Diffferent Lenses - AVS Forum
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post #1 of 11 Old 10-29-2012, 06:03 PM - Thread Starter
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Not sure if this has been asked before..........
looking at say the IscoIII or a top panamorph or other lenses,is there a MAJOR difference in how the picture looks.
As I'm still chomping around for the Isco and slide,we see others but at lower prices so I'm assuming they might not do as a dramatic presentation as the Isco.
And also perhaps build quality.
anyone out there care to reply,GetGray THX.
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post #2 of 11 Old 10-30-2012, 10:31 AM
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That's really impossible to answer since everyone's definition of "major" is different depending on a number of factors.

I replaced a Panamorph P752 with a Prismasonic HD5000. IMO the difference was "significant", and worth the cost of the HD5000. That said, I don't think anyone who's seen my setup made a comment about the difference. So does that make it "major" because I think it was significant, or "not major" because no one else noticed? I can't say/don't know.

I will say I think as you take each setup up the lens chain from trophy prisms, to optical prisms, to coated prisms, to coated prisms with correction lenses, to full blown cylindricals the differences decrease while the price delta remains the same or probably increases. Where your price/performance threshold lies on that, well nobody can answer but you.

A couple wrenches I'll throw, or food for thought:

A top end lens is a buy once, use forever proposition* If you buy cheaper, you may well end up wishing you had, or at least wanting to upgrade later. This is how I was, I got the Panamorph used at a good price but eventually upgraded, and I'd still sort of like to upgrade to an ISCO/Xeit/etc.

I think there's definitely something to be said for buying a lens that's "price complementary" to your projector, what I mean is I don't think it makes a lot of sense to buy a $6k lens and pair it with a $1k projector over say a $4k projector and a $2k lens.

Consider 4K, it's getting close, when you get a 4K projector are you going to want to use the same lens, will you need to upgrade to something that can better resolve 4K, or will you just do away with the lens since 4K is high enough resolution anyway? If you're not going to use the lens in a couple years with a 4K projector does it make sense to get top end lens now? Likewise if you'd use the lens, does it make sense to pay more now so you don't have to upgrade again later...

Personally, if I could justify the price (read, if I didn't have other more "important" projects to spend that much money on) I would seriously consider a 4K "capable" lens now so when a great 4k machine comes out in a year or two you'd be ready to go.

See what an anamorphoscopic lens can do, see movies the way they were meant to be seen
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post #3 of 11 Old 10-30-2012, 01:39 PM
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how does a "4k capable" lens differ from the current lenses? This is a serious question, not a jab.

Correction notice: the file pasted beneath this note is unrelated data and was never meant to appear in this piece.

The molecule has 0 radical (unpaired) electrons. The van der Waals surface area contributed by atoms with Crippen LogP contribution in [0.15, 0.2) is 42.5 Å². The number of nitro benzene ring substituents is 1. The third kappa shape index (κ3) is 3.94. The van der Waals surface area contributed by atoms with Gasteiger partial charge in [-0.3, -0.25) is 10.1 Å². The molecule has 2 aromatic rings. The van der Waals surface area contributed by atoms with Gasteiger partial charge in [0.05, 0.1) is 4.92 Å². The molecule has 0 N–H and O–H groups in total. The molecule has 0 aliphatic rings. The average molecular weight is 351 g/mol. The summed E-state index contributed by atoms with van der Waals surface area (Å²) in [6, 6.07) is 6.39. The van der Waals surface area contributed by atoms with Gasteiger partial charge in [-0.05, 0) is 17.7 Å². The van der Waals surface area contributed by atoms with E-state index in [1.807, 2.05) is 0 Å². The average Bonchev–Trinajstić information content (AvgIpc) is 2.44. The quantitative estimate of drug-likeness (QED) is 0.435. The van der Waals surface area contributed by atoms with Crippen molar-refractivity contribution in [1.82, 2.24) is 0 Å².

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post #4 of 11 Old 10-30-2012, 02:25 PM
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And one I don't really have a good answer to. And really, I think it's not really a definitive term, in that there's no objective published specification you can point to and say "hey, it's 4k capable". I've seen the comment made a couple times, and I'd like to hear what those folks think it is.

Nebulously, I'd say it's a lens that has artifacts much smaller than the size of a 4k pixel. So it would have CA less than 1 pixel width, it would be able to maintain focus down to that sized pixel, etc. My "assumption" based on the impression I get that there aren't "4k" lenses out there is that we're talking ISCO III, maybe Xeit class lenses. In contrast while my HD5000R is a good lens and works well for 1080p, I can "see" (no pun intended) how with a 4k projector you might be better off without it.

See what an anamorphoscopic lens can do, see movies the way they were meant to be seen
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post #5 of 11 Old 10-30-2012, 05:57 PM
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Quote:
And one I don't really have a good answer to. And really, I think it's not really a definitive term, in that there's no objective published specification you can point to and say "hey, it's 4k capable". I've seen the comment made a couple times, and I'd like to hear what those folks think it is.

Not true about specifications.

www.xeitoptics.com/specifications/

(scroll down to "Astigmatism Performance" specification).
Quote:
Astigmatism Performance (focus clarity across screen):

Notes:
1. All measurements assume orthogonal projector alignment (centered on screen center).
2. Subtract 2% from X-axis measurements for curved screen.

X-Axis (Horizontal) at corners of screen:
Worst Case: >75% of total enclosed energy within <0.25 pixel @ TR<1.5
Medium Case: >85% of total enclosed energy within <0.25 pixel @ 1.5
Best Case: >90% of total enclosed energy within <0.25 pixel @ TR>2.0

X-Axis (Horizontal) excluding corners:
Worst Case: >90% of total enclosed energy within <0.25 pixel @ TR<1.5

Y-Axis (Vertical):
All Cases: >99% of total enclosed energy within <0.25 pixel @ TR = [any value]
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post #6 of 11 Old 10-30-2012, 06:18 PM